A split between the electorally oriented SLP and the revolution-minded IWPA, which took with it a good portion of the SLP's left wing, including such prominent leaders as the English-speaking orator Albert Parsons and the German-speaking newspaper editor August Spies, began to develop early in the 1880s, with the split formalized by 1883, a year in which the SLP and the IWPA held competing conventions, in Baltimore and Pittsburgh, respectively. At its December 1883 Baltimore convention, the SLP made a vain effort at reestablishing organizational unity with the IWPA, adopting a particularly radical "proclamation" in the name of the party and eliminating the position of National Secretary, to allow the form of decentralization favored by the anarchists.
The issue of violence proved an insurmountable barrier to unity between the SLP and the anarchist movement, however, and as Paul Grottkau, Alexander Jonas, and their co-thinkers began to again forcefully espouse the Marxist point of view in 1884, the SLP began to rebound. In March 1884, the SLP consisted of 30 sections. Two years later, it had doubled. Three new privately owned English-language newspapers were briefly established, although none could achieve the critical mass of subscribers and advertising revenue necessary for survival.
The SLP attempted to again make a foray into American electoral politics despite its still heavily German composition, taking an active part in the 1886 New York City mayoral campaign of Single Tax advocate Henry George. The party remained almost completely separated from the English-speaking workers movement, however, and longing for leaders who could traverse the seemingly insurmountable language barrier which limited the organization to a sort of Teutonic ghetto.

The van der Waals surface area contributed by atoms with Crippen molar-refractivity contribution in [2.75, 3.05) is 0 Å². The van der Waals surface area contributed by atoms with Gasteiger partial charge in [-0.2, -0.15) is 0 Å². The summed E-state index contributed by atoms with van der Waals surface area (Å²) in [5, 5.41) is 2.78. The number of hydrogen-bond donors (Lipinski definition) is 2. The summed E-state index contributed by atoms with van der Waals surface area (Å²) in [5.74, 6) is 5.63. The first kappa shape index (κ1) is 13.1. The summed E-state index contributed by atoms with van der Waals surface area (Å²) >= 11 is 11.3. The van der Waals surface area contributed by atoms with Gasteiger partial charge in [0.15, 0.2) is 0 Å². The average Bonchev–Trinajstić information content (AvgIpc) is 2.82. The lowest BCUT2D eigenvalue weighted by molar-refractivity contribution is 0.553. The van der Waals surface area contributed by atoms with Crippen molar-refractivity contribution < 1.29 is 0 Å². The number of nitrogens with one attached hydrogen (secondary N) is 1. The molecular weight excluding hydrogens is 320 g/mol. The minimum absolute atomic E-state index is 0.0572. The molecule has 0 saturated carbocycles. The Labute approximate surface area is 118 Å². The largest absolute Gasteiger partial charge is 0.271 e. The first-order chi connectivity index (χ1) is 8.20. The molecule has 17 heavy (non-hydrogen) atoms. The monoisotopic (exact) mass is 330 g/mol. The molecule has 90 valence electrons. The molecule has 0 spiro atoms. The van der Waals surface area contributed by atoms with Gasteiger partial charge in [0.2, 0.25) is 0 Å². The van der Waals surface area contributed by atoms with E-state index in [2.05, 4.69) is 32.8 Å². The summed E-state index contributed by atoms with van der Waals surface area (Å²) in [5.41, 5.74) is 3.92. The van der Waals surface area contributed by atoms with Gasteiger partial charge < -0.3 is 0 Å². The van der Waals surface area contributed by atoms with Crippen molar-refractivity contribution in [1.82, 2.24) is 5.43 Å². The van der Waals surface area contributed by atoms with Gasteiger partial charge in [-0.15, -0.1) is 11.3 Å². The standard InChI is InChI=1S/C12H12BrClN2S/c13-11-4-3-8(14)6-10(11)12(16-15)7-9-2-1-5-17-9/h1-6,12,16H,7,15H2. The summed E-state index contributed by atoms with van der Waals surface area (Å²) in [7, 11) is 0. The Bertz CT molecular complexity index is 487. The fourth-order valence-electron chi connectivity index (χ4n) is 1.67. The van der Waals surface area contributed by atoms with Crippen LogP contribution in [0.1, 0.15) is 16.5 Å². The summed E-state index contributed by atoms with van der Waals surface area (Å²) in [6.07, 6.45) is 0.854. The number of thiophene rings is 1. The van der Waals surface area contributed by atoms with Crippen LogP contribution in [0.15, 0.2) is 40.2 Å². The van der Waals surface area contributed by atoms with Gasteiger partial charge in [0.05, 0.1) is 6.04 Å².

Throughout the decade of the 1880s, the SLP was based upon local "Sections" coordinated by a loose National Executive Committee based in New York City. It was not until 1889 that any move was made to establish intermediate state levels of organization.
The SLP did attempt to play an influence in the existing labor movement during the decade of the 1880s. As early as 1881, National Secretary Philip Van Patten joined the Order of the Knights of Labor, the leading national union of the day. A decade later, the SLP retained a faith in the established trade union organizations to conduct their own affairs along a generally socialist course. In each issue of The People during 1891 the weekly affairs of the New York Central Labor Federation, the New York Central Labor Union, the Brooklyn Central Labor Federation, the Brooklyn Central Labor Union, the Hudson County, New Jersey (Jersey City) Central Labor Federation were covered in detail under the recurring headline "Parliaments of Labor." The doings of individual unions in the New York area and around the world were similarly covered in short summary.